NEW Fed leaves key interest rate unchanged

By Martin Crutsinger

Associated Press

WASHINGTON — The Federal Reserve decided on Wednesday to leave a key interest rate unchanged and cited a heightened risk of inflation, which could lead to rate increases down the road. Private analysts said the Fed may delay the first rate hike until December.

The central bank announced that it was keeping the federal funds rate — the interest rate that banks charge each other — at 2 percent. It marked the first time in 10 months that the central bank has failed to reduce interest rates at one of its regular meetings.

In a brief statement, Fed Chairman Ben Bernanke and his colleagues cited both the threats to growth and rising inflation pressures as problems confronting the economy at the moment. They said the downside risks to growth "appear to have dimished somewhat" while adding that "the upside risks to inflation and inflation expectations have increased."


The Fed action was approved on a 9-1 vote with Richard Fisher, president of the Fed’s regional bank in Dallas, casting a dissenting vote. Fisher objected to the action, saying he would have preferred an immediate increase in interest rates to fight inflation.

The decision to leave rates unchanged had been widely expected by financial markets. The Dow Jones industrial average staged a brief rally but then returned to around the level where the Dow was just before the announcement.

Economists said they believed Fed policymakers were seeking to assure markets that while they are watching inflation carefully, they do not feel an immediate need to start raising rates.

"They reaffirmed that there will be no further rate cuts and the next change will be a rate increase, but I didn’t see any special urgency about how soon that rate increase will take place," said David Jones, chief economist at DMJ Advisors.

Jones said based on this statement it is likely that the Fed will keep rates unchanged until the December meeting while other analysts said they were not looking for any rate changes at least until the fall.

"When push comes to shove, we still expect Mr. Bernanke, student of the Depression, to prevail and keep rates on hold through the summer," said Ian Shepherdson, chief U.S. economist at High Frequency Economics.

Because of the Fed’s decision Wednesday, short-term borrowing costs on millions of consumer and business loans tied to banks’ prime lending rate will remain unchanged. The prime rate is currently at 5 percent, its lowest level since late 2004.

While saying that the upside risks to inflation have increased, the central bank repeated its forecast that it expected "inflation to moderate later this year and next year."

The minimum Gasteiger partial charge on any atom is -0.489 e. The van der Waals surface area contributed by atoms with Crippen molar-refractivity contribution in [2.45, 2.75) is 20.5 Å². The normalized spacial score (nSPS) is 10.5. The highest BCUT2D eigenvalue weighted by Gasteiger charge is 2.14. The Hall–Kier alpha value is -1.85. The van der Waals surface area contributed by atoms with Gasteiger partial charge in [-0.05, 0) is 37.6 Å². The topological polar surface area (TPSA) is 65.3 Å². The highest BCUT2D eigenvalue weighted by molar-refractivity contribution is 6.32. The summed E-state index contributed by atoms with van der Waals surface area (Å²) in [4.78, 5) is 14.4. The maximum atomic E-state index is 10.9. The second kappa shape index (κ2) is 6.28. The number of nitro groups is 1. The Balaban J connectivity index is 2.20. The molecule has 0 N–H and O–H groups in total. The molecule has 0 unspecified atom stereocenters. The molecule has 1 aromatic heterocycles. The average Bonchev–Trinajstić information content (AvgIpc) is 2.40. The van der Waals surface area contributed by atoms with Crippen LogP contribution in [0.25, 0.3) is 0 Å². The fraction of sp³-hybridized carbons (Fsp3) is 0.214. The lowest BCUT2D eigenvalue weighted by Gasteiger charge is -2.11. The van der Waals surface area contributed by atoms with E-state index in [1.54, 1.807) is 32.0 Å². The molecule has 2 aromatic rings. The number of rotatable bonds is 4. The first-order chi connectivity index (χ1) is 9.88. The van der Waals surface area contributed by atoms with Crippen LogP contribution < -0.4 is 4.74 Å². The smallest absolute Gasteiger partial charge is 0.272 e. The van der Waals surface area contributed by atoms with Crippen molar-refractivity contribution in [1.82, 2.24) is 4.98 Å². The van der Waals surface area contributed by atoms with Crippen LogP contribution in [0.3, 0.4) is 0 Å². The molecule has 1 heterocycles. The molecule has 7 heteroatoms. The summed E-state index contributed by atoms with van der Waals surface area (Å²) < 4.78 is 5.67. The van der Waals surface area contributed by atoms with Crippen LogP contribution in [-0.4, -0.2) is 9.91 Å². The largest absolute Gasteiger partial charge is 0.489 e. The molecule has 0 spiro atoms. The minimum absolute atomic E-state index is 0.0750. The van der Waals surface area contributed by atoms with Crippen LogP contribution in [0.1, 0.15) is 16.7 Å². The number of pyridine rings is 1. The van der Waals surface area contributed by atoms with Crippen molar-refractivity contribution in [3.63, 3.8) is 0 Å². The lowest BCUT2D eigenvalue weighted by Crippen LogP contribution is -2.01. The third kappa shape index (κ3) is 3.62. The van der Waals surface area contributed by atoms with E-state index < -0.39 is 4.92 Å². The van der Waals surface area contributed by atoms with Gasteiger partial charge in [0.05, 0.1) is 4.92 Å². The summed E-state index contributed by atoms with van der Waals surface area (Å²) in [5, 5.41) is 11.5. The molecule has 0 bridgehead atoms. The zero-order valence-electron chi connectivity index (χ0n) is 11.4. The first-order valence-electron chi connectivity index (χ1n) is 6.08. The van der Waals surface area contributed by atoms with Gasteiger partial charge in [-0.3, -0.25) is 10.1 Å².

The opposing forces of weak growth and recession put the central bank in a bind. Its main policy tool — changes in interest rates — can only address one of those problems at a time. The Fed can cut interest rates to spur consumer and business spending and economic growth or it can raise interest rates to slow spending and growth and ease inflation pressures.

From September through April, the Fed aggressively cut interest rates seven times. However, after a series of sizable rate cuts as the credit crisis was roiling global financial markets at the beginning of this year, the Fed at its last meeting in April reduced rates by a more modest quarter-point and signalled that the rate cuts could be coming to an end.

Even as Fed policymakers were meeting Tuesday and Wednesday, the economic news has continued to be bleak including a report showing that consumer confidence in June dropped to the lowest level in 16 years. Soaring gasoline prices, plunging home values and rising unemployment are all weighing on confidence.

The Bush administration is hoping that the government’s $168 billion economic stimulus program, which is sending rebate payments to 130 million households, will help dissolve some of the gloom and bolster consumer spending in the months ahead.

Against the backdrop of economic weakness have been rising signs of inflation pressures stemming from crude oil prices which have shot up this year to above $130 per barrel, pushing gasoline prices to all-tme highs above $4 per gallon and also prompting other companies to boost their prices.

On Tuesday, Dow Chemical Co. announced it was raising prices on a wide range of products by as much as 25 percent, an increase that is coming on top of price hikes of up to 20 percent it announced on June 1.

In a speech on June 9, Bernanke took a tough line on inflation, saying that the Fed would "strongly resist an erosion of longer-term inflation expectations." Those comments and tough talk from other Fed officials unnerved investors who went from thinking the Fed might leave rates unchanged for most of this year to starting to worry that rate hikes could begin this summer.

Other analysts, however, said they believed Bernanke wanted to send out a strong anti-inflation warning, especially since it was coupled with a comment in an earlier speech about the Fed chief’s concerns that the weak dollar was adding to U.S. inflation problems. The remarks taken together had the impact of bolstering the dollar, which had been tumbling.


Some economists saw the comments by Bernanke and his colleagues as an effort to convince the markets that the central bank is serious about fighting inflation without having to start raising interest rates at a time when the economy remains very weak.

The last thing the central bank wants is a repeat of the 1970s, when successive oil price shocks did trigger a wage-price spiral that sent inflation soaring and was only subdued when the Fed under Paul Volcker pushed interest rates to levels not seen since the Civil War.

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